Staci McCole and Kaitlyn Dowd unravel tangles. They find housing and drug treatment. They handle red tape. They navigate the mazes of social services. It’s all to help people — the ones most troubled or most in need — while supporting law enforcement and working to make Everett a safer place.
Dowd and McCole are social workers embedded with the Everett Police Department. They serve with Everett Police Sgt. Mike Braley on the department’s Community Outreach and Enforcement Team. On Tuesday evening, they joined Braley at a “meet the social workers” gathering, one of the Everett Public Library’s Beyond the Streets events.
People in the library auditorium aired mixed reactions to the social worker program, which grew from the city’s Community Streets Initiative.
“I applaud you for what you’re doing,” said Michael Trujillo, who heads the Twin Creeks Neighborhood Association near Everett Mall. With Everett City Council members, Trujillo has toured an area homeless encampment. “We’re trying to look at them as people who need help,” he said.
Braley said he’s somewhat surprised by the positive reactions he has heard about the program, but added “just like anything not everybody is going to be happy.”
Aaron Powell expressed anger over what he sees as an approach that’s short on enforcement. “We’re being robbed and stolen blind by these zombies walking around,” Powell said. He lives near the Berkshire Drive site proposed by the city as a place to build low-barrier housing for homeless people.
Explaining the social worker effort, Braley said departments around the country, including in Santa Monica, California, have seen successes as police increasingly encounter people affected by addiction and mental health problems.
A social worker employed by the county’s Human Services Department was part of a year-long pilot program with Everett police. That ended in March 2016. Everett hired Dowd for the police team in June, and McCole joined the team in August.
“We understand people are working through addictions, but we’re still police. The team takes a balanced approach,” Braley said. “This gets people out of the courts and into social services.”
Often, Braley said, someone will call to report a panhandler or some other person in distress on the street. “They want us to do something about that situation, but the person may be doing nothing criminal,” he said. “There are people we have dealt with numerous times. They’ve been arrested, but that hasn’t changed their behavior.”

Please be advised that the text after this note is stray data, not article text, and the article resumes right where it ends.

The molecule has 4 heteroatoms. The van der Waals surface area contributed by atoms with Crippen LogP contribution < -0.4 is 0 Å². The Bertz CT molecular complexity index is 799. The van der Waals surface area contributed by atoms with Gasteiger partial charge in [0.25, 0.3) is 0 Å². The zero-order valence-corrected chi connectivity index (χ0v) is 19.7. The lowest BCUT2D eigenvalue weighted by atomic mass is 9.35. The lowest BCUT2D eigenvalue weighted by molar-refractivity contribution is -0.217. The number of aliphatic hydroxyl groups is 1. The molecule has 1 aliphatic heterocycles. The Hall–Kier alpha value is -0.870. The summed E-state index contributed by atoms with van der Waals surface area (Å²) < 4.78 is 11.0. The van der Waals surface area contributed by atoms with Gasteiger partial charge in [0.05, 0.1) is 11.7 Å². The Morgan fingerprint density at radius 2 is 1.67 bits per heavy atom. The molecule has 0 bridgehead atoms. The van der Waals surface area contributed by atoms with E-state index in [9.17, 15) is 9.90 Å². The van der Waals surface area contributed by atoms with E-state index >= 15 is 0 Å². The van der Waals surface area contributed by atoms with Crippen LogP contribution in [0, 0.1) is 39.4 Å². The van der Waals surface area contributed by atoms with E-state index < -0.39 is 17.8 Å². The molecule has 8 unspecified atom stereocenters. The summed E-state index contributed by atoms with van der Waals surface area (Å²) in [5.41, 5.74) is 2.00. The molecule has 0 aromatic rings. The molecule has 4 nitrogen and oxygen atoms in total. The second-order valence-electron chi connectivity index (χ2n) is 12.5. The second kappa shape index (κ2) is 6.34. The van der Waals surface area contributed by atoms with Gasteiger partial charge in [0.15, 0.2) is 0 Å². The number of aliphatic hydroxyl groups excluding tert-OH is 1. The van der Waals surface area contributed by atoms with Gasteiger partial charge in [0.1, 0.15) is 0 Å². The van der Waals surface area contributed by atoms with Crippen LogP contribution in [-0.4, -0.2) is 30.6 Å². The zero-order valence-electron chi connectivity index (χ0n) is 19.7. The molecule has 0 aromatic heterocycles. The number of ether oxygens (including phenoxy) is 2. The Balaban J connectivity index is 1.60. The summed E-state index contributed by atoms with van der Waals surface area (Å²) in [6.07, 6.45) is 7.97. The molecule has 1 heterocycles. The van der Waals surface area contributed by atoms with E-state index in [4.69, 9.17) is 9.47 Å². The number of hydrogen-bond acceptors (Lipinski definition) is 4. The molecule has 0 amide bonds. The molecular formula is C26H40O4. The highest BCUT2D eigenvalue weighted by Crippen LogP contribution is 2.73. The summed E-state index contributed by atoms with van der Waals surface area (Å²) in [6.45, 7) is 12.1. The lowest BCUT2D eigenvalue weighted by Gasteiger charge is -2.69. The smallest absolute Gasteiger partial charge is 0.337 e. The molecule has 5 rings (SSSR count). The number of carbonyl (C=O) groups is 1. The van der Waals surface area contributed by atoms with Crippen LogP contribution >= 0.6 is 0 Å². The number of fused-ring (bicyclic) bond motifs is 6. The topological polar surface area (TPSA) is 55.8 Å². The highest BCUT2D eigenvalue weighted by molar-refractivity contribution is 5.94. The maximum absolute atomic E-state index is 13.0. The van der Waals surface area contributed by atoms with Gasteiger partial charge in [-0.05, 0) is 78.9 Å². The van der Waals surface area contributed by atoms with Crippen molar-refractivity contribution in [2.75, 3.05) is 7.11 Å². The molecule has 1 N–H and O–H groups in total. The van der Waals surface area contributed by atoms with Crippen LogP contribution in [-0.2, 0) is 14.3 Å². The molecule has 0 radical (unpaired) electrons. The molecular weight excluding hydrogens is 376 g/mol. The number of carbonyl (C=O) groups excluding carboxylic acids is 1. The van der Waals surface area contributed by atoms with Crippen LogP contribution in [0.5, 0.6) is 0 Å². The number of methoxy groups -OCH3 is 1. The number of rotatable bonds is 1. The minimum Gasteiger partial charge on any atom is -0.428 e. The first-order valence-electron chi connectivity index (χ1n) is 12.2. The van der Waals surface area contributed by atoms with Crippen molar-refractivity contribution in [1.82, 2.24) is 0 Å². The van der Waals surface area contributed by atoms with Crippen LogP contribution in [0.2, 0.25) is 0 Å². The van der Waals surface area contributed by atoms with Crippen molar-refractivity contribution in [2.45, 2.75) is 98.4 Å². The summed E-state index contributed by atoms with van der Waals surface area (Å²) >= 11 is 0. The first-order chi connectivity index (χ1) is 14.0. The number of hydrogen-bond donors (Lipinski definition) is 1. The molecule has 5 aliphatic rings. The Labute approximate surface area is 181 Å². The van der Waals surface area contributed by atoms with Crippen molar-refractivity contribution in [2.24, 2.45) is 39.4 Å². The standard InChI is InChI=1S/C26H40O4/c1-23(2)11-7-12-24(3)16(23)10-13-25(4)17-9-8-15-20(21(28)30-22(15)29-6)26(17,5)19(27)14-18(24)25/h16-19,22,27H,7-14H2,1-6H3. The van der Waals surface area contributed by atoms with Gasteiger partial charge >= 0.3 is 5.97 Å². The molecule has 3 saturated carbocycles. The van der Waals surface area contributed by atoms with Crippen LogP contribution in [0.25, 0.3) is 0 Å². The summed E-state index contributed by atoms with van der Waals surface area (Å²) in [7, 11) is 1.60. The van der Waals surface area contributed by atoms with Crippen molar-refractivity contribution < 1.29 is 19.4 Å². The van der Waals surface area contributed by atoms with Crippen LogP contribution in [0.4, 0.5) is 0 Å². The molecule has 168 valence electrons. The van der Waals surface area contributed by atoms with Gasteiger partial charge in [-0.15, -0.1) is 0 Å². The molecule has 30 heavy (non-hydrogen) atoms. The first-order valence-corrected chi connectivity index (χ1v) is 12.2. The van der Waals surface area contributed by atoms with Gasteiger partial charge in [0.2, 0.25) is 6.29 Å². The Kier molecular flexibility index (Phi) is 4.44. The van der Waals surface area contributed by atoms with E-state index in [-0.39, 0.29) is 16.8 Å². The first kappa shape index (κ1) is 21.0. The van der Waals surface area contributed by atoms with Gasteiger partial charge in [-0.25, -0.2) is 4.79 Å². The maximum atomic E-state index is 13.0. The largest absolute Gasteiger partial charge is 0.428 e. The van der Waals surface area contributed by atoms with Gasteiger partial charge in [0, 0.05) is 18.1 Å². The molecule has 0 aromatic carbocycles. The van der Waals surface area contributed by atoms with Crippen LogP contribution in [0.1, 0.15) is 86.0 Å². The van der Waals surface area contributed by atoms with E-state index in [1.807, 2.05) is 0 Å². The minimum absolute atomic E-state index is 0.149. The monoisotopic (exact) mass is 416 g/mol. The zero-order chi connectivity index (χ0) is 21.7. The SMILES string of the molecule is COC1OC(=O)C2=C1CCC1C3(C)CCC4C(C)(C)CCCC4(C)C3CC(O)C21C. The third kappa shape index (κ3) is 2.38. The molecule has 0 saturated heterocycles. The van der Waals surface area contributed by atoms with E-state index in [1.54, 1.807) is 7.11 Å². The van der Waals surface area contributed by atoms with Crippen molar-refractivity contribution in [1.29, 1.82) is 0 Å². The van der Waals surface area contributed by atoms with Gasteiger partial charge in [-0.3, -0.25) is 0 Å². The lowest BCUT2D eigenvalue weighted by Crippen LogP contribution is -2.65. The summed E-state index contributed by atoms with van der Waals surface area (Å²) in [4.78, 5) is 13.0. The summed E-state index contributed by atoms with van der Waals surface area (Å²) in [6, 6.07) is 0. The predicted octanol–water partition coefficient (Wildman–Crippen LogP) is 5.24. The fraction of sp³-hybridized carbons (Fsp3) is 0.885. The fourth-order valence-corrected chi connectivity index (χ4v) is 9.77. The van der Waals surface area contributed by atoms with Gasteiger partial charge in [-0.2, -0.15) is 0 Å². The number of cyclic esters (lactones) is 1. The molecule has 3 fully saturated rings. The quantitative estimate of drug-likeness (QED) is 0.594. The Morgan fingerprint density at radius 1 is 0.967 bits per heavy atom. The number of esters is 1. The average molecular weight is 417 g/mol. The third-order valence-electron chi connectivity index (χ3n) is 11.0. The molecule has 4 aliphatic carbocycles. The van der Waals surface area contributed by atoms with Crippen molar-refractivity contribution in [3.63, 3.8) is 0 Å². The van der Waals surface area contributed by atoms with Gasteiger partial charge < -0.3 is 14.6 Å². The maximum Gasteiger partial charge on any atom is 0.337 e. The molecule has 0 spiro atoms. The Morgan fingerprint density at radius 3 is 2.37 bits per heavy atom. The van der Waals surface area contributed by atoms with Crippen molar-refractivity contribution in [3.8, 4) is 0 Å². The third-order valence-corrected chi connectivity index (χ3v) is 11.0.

Dowd and McCole talked about meeting people on the streets, or staying in cars or makeshift homeless camps. Describing one sad scenario, Dowd spoke about being at an encampment with Everett Police Sgt. John Zeka and meeting a woman who had been homeless nearly a decade. She was pregnant and addicted to methamphetamine.
With the social worker’s help, the woman got into detox and treatment. The baby was born healthy. Dowd said that although the woman and her boyfriend haven’t stayed clean, the baby is not in their care and is doing well. And through the couple’s experience, one of their friends accepted help. He entered treatment, and is now employed and not abusing drugs, Dowd said.
Some addicts from local streets have been sent to treatment out of state. In May, the Everett Police Department announced that it had become a partner in the Police Assisted Addiction and Recovery Initiative (PAARI). The national partnership, which includes health care organizations and businesses, helps police connect addicts with treatment facilities. In some cases, scholarships for the facilities are available when private insurance is not.
Everett police have helped a number of addicts enter residential treatment, including some at Bella Monte Recovery Center in Desert Hot Springs, California.
McCole, who has been a social worker at Harborview Medical Center and Seattle Children’s Hospital, said she helped a homeless man in his 50s work out financial issues and get into treatment for meth addiction. He now lives in clean-and-sober housing, she said. “I speak with him weekly,” she said. “He gave me a card that said ‘Thanks for believing in me.’ ”
In the back of the library auditorium, Ann Svensson raised her hand during the program.
“Thank you,” Svensson told the social workers and the police sergeant. “My son is homeless and addicted to heroin and meth. It gives me hope that one day he will run into you.”
Julie Muhlstein: 425-339-3460; firstname.lastname@example.org.
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